What comes next for the workers at Vice Canada now that they have voted to join a union.
By H.G. Watson, Associate Editor
After announcing seven months ago that they had started organizing a union, Vice Canada workers made it official on June 2.
By a majority vote of 69 percent, Vice Canada workers chose to join the Canadian Media Guild. Voter turnout was 89 percent.
“We’re actually thrilled,” said Carmel Smyth, the president of CMG, who said the vote for the union came after a very “enthusiastic” organizing effort.
About 150 workers in Toronto, Montreal and Vancouver working in editorial, marketing, production and post-production will be included in the new bargaining unit.
So now they are in the union—what comes next?
When the union organization effort was announced in December 2015, among the key concerns were higher wages and starting salaries, benefits for contract workers and better benefits for all staff, protection for contract workers, protection against terminations without cause, and the introduction of clear journalistic standards. Sources at Vice Canada told J-Source that there is a great desire for consistency in wages and pay grades as well.
Smyth said in the next few weeks they’ll begin setting in place a schedule with Vice Canada management so that they can come to a first collective agreement later in the year. Volunteers from among the Vice staff will make up the first bargaining committee.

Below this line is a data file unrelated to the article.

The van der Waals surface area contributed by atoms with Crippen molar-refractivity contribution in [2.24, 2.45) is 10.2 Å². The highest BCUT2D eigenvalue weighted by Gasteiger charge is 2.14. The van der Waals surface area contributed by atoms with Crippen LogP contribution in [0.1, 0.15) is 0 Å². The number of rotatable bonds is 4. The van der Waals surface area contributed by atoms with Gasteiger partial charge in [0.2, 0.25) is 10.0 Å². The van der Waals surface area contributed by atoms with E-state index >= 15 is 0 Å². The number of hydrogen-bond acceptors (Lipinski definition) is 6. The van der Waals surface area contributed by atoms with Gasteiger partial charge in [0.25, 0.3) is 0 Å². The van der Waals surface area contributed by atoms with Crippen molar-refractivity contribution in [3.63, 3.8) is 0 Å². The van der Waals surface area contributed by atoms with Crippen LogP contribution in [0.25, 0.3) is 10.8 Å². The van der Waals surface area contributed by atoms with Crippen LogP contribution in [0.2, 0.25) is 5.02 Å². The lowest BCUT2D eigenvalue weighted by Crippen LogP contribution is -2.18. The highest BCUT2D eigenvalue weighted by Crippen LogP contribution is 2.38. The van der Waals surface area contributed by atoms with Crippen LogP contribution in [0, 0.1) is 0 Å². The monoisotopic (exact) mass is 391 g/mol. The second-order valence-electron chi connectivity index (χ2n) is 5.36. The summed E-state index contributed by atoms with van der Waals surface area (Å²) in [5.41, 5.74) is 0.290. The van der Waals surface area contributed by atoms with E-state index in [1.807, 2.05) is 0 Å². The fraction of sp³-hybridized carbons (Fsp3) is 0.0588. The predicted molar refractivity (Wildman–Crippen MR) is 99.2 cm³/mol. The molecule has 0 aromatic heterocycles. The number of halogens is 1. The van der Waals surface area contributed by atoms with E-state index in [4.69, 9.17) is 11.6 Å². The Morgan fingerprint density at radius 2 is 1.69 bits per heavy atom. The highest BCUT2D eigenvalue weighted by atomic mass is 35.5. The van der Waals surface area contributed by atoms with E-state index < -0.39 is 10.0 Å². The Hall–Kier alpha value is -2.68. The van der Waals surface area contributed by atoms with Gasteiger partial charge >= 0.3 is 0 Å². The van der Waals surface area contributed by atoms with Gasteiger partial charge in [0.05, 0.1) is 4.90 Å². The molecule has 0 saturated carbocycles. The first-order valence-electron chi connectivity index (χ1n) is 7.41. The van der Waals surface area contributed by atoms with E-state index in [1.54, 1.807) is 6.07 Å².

According to Smyth, the first collective agreement will likely be fairly straightforward, since it’s the first one. “Nothing has to be perfect, because we have years to work out a lot of issues.”
Vice Canada president Ryan Archibald said in a statement that they support the “employees who have voted to unionize and those who have not.”
Smyth said that the company had been “gracious” thus far regarding the organization effort.
But for the workers and the union, the excitement about a successful organization effort is still strong. Vice Canada employees who spoke to J-Source said morale has been much improved among staff since the union vote.
“You know staff now are very educated,” said Smyth. “They’ve spent a lot of time and money gaining a lot of different skills and they expect to be able to earn a fair wage to earn a living and that isn’t always happening in the digital world.” That’s why, she noted, digital communications workers have decided to stand up for themselves.